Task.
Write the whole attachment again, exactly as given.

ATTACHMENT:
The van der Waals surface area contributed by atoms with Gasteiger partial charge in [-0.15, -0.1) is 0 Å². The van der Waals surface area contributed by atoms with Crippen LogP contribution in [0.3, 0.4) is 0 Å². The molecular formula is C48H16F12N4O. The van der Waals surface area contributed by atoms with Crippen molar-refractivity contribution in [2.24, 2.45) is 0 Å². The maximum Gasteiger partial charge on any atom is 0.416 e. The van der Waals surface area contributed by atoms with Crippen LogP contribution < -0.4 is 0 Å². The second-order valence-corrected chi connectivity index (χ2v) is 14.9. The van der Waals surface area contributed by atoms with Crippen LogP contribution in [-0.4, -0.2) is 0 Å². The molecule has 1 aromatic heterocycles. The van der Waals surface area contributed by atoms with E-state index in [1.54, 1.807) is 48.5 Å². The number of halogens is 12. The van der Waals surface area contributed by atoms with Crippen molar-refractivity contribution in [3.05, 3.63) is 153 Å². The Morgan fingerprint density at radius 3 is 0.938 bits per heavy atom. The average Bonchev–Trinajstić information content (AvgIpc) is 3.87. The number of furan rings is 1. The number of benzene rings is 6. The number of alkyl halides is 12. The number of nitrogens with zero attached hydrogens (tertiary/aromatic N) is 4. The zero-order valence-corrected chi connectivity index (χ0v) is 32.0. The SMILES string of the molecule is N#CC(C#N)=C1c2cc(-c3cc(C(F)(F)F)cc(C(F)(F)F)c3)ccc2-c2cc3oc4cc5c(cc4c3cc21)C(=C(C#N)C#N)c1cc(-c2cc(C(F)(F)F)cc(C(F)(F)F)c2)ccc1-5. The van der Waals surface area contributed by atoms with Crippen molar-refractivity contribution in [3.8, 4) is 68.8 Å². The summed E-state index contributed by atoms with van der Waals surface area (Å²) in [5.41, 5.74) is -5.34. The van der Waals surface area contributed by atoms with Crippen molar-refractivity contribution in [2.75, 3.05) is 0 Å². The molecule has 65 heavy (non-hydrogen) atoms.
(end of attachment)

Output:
The van der Waals surface area contributed by atoms with Gasteiger partial charge in [-0.15, -0.1) is 0 Å². The van der Waals surface area contributed by atoms with Crippen LogP contribution in [0.3, 0.4) is 0 Å². The molecular formula is C48H16F12N4O. The van der Waals surface area contributed by atoms with Crippen molar-refractivity contribution in [2.24, 2.45) is 0 Å². The maximum Gasteiger partial charge on any atom is 0.416 e. The van der Waals surface area contributed by atoms with Crippen LogP contribution < -0.4 is 0 Å². The second-order valence-corrected chi connectivity index (χ2v) is 14.9. The van der Waals surface area contributed by atoms with Crippen LogP contribution in [-0.4, -0.2) is 0 Å². The molecule has 1 aromatic heterocycles. The van der Waals surface area contributed by atoms with E-state index in [1.54, 1.807) is 48.5 Å². The number of halogens is 12. The van der Waals surface area contributed by atoms with Crippen molar-refractivity contribution in [3.05, 3.63) is 153 Å². The Morgan fingerprint density at radius 3 is 0.938 bits per heavy atom. The average Bonchev–Trinajstić information content (AvgIpc) is 3.87. The number of furan rings is 1. The number of benzene rings is 6. The number of alkyl halides is 12. The number of nitrogens with zero attached hydrogens (tertiary/aromatic N) is 4. The zero-order valence-corrected chi connectivity index (χ0v) is 32.0. The SMILES string of the molecule is N#CC(C#N)=C1c2cc(-c3cc(C(F)(F)F)cc(C(F)(F)F)c3)ccc2-c2cc3oc4cc5c(cc4c3cc21)C(=C(C#N)C#N)c1cc(-c2cc(C(F)(F)F)cc(C(F)(F)F)c2)ccc1-5. The van der Waals surface area contributed by atoms with Crippen molar-refractivity contribution in [3.8, 4) is 68.8 Å². The summed E-state index contributed by atoms with van der Waals surface area (Å²) in [5.41, 5.74) is -5.34. The van der Waals surface area contributed by atoms with Crippen molar-refractivity contribution in [2.75, 3.05) is 0 Å². The molecule has 65 heavy (non-hydrogen) atoms.